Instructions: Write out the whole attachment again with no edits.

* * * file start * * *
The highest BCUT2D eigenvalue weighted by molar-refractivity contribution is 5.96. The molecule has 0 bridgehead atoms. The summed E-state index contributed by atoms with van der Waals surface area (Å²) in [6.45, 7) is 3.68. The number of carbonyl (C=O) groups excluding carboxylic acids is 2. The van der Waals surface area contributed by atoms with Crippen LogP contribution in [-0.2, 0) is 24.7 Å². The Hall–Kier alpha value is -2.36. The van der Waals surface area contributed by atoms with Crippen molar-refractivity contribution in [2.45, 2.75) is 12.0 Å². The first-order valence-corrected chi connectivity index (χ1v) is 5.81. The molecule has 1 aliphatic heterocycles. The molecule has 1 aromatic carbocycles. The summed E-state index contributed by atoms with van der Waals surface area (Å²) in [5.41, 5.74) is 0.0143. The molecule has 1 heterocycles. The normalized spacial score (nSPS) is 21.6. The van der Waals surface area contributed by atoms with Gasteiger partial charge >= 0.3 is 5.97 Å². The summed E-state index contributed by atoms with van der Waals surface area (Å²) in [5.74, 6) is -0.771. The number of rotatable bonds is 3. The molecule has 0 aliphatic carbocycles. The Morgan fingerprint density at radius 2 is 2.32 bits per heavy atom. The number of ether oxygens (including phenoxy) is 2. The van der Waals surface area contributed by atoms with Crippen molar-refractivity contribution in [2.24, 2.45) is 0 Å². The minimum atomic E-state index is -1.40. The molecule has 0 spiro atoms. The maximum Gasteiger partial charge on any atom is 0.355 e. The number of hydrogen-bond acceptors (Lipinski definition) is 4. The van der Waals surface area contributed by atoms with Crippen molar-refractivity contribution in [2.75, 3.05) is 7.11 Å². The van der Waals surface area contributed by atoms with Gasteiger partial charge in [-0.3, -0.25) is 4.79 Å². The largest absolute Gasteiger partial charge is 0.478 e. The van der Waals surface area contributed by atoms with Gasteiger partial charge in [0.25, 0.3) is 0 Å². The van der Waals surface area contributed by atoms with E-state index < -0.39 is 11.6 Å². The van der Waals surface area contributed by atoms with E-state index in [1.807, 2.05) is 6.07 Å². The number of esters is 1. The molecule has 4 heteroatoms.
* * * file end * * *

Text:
The highest BCUT2D eigenvalue weighted by molar-refractivity contribution is 5.96. The molecule has 0 bridgehead atoms. The summed E-state index contributed by atoms with van der Waals surface area (Å²) in [6.45, 7) is 3.68. The number of carbonyl (C=O) groups excluding carboxylic acids is 2. The van der Waals surface area contributed by atoms with Crippen LogP contribution in [-0.2, 0) is 24.7 Å². The Hall–Kier alpha value is -2.36. The van der Waals surface area contributed by atoms with Crippen molar-refractivity contribution in [2.45, 2.75) is 12.0 Å². The first-order valence-corrected chi connectivity index (χ1v) is 5.81. The molecule has 1 aliphatic heterocycles. The molecule has 1 aromatic carbocycles. The summed E-state index contributed by atoms with van der Waals surface area (Å²) in [5.41, 5.74) is 0.0143. The molecule has 1 heterocycles. The normalized spacial score (nSPS) is 21.6. The van der Waals surface area contributed by atoms with Gasteiger partial charge >= 0.3 is 5.97 Å². The summed E-state index contributed by atoms with van der Waals surface area (Å²) in [5.74, 6) is -0.771. The number of rotatable bonds is 3. The molecule has 0 aliphatic carbocycles. The Morgan fingerprint density at radius 2 is 2.32 bits per heavy atom. The number of ether oxygens (including phenoxy) is 2. The van der Waals surface area contributed by atoms with Crippen molar-refractivity contribution in [2.24, 2.45) is 0 Å². The minimum atomic E-state index is -1.40. The molecule has 0 spiro atoms. The maximum Gasteiger partial charge on any atom is 0.355 e. The number of hydrogen-bond acceptors (Lipinski definition) is 4. The van der Waals surface area contributed by atoms with Crippen molar-refractivity contribution in [2.75, 3.05) is 7.11 Å². The van der Waals surface area contributed by atoms with Gasteiger partial charge in [-0.3, -0.25) is 4.79 Å². The largest absolute Gasteiger partial charge is 0.478 e. The van der Waals surface area contributed by atoms with Gasteiger partial charge in [0.25, 0.3) is 0 Å². The van der Waals surface area contributed by atoms with E-state index < -0.39 is 11.6 Å². The van der Waals surface area contributed by atoms with E-state index in [1.807, 2.05) is 6.07 Å². The number of esters is 1. The molecule has 4 heteroatoms.